Whether it’s a jar of jam, a bottle of barbecue sauce or a piece of pie, if it’s made in Tennessee, it’s going to be more than just tasty. It’s also going to be made with care. The Tennessee Department of Agriculture (TDA) makes sure of it through the efforts of its Food Safety section of the Regulatory Services Division.
“I like to say that we address everything from the stable to the table, from the gate to the plate, from the farm to the fork, from the grass to the glass, from the boat to the throat, and from the deli to the belly,” says John Sanford, TDA food manufacturing administrator.
What do they do to ensure the integrity of the food chain? Sanford, a 35-year TDA employee, explains that it’s a recipe that requires equal parts diligent inspection efforts, strong collaboration and responsiveness.
From inspecting dairy farms, food manufacturing facilities and commercial kitchens to sampling finished food products for laboratory testing, Sanford’s team works to protect the consumer and maintain a fair marketplace.
Home Sweet Home
Achieving those goals may seem straightforward – send out inspectors, evaluate the facility and manufacturing process, and test the product.
Many of the state’s food inspection team also work in the state-of-the-art L.H. “Cotton” Ivy Laboratory, located at Ellington Agricultural Center in Nashville.
However, ensuring that food is safe sometimes requires a little creativity on the part of the TDA inspectors, especially when faced with a growing industry of home-based food businesses.
“We saw that there were more and more people looking to build a business by preparing products from their own recipes in their own homes and selling them to the public,” Sanford says. “This isn’t a fad, it’s a trend, and we wanted to be responsive to the interests of the entrepreneurs while protecting the health of the public.”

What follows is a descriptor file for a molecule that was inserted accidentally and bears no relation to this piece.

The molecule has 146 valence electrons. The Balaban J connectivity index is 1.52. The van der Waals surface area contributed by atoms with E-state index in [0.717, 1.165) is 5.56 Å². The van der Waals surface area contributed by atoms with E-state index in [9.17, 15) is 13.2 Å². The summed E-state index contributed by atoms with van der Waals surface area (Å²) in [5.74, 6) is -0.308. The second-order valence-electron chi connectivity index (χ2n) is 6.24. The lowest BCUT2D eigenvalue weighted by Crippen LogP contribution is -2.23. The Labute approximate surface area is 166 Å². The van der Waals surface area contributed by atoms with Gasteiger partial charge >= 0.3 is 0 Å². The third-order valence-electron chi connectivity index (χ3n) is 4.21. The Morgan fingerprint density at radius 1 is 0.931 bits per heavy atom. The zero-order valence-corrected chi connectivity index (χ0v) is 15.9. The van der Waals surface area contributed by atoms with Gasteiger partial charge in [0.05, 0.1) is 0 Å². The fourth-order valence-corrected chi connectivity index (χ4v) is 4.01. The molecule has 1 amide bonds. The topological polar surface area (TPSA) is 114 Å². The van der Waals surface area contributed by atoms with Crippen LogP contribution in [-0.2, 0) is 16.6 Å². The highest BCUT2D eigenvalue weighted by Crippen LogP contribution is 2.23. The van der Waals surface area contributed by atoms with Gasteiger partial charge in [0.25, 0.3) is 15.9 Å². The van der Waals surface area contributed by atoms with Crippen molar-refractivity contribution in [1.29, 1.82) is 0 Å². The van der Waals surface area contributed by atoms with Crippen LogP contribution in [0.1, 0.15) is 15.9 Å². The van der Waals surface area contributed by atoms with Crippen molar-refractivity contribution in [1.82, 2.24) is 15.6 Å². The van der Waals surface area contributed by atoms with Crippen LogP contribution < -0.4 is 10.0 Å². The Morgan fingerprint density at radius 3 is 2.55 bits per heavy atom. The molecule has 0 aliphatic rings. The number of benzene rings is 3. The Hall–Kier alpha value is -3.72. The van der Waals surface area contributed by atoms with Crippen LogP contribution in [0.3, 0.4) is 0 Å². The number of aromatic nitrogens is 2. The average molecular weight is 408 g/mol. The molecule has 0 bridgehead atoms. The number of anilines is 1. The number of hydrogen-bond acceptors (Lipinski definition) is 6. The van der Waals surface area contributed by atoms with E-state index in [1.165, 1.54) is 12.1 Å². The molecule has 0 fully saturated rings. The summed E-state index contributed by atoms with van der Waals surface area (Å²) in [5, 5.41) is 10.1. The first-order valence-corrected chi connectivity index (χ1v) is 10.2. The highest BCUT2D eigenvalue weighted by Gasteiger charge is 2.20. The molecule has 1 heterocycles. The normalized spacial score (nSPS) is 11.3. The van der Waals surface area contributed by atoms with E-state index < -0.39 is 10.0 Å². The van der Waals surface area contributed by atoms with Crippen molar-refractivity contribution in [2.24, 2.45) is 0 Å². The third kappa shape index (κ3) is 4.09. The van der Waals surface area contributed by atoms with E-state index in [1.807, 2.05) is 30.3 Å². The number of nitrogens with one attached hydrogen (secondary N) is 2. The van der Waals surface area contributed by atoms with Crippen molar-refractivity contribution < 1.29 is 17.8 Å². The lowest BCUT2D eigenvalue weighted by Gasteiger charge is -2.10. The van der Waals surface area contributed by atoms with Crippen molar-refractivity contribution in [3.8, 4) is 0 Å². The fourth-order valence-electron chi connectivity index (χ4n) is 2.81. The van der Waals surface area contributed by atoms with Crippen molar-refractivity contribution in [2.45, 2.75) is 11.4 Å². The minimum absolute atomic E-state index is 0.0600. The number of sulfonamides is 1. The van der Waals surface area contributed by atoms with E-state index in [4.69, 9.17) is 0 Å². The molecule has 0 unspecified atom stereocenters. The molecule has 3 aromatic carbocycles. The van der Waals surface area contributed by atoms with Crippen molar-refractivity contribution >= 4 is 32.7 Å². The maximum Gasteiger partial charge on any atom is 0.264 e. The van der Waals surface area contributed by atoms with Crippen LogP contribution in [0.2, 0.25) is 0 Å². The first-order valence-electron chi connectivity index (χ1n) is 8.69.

To accomplish that, the TDA initiated a program in January 2007 for domestic kitchens that allows the in-home preparation of food for retail sale as long as the food does not require refrigeration. For instance, you can make candies and breads in your home, but not cheesecakes. Also, entrepreneurs must successfully complete a six-hour course on food safety taught by University of Tennessee food science faculty and must have a kitchen that meets an established set of safety, equipment and architectural guidelines.
“Safety of food prepared in a home and sold at a farmers market is of no less significance than foods prepared commercially and offered for sale,” Sanford says.
Keeping It Local
Since the program began, more than 800 people have taken the course and more than 125 domestic kitchens have been established. For Tennessee entrepreneurs and consumers, it’s good business.
“The domestic kitchen rule allows an entrepreneur to test the marketplace without incurring the costs of a separate processing facility, which can mean thousands of dollars saved in start-up costs,” Sanford explains.
It also encourages the idea of “buying local.” Not only do consumers support area businesses at farmers markets and other such venues, but the entrepreneurs support local farmers through the purchase of their ingredients.
Such responsiveness and collaboration creates a favorable business climate and ensures consumer confidence.
“We’re very proud of where we are in food safety in Tennessee,” Sanford says.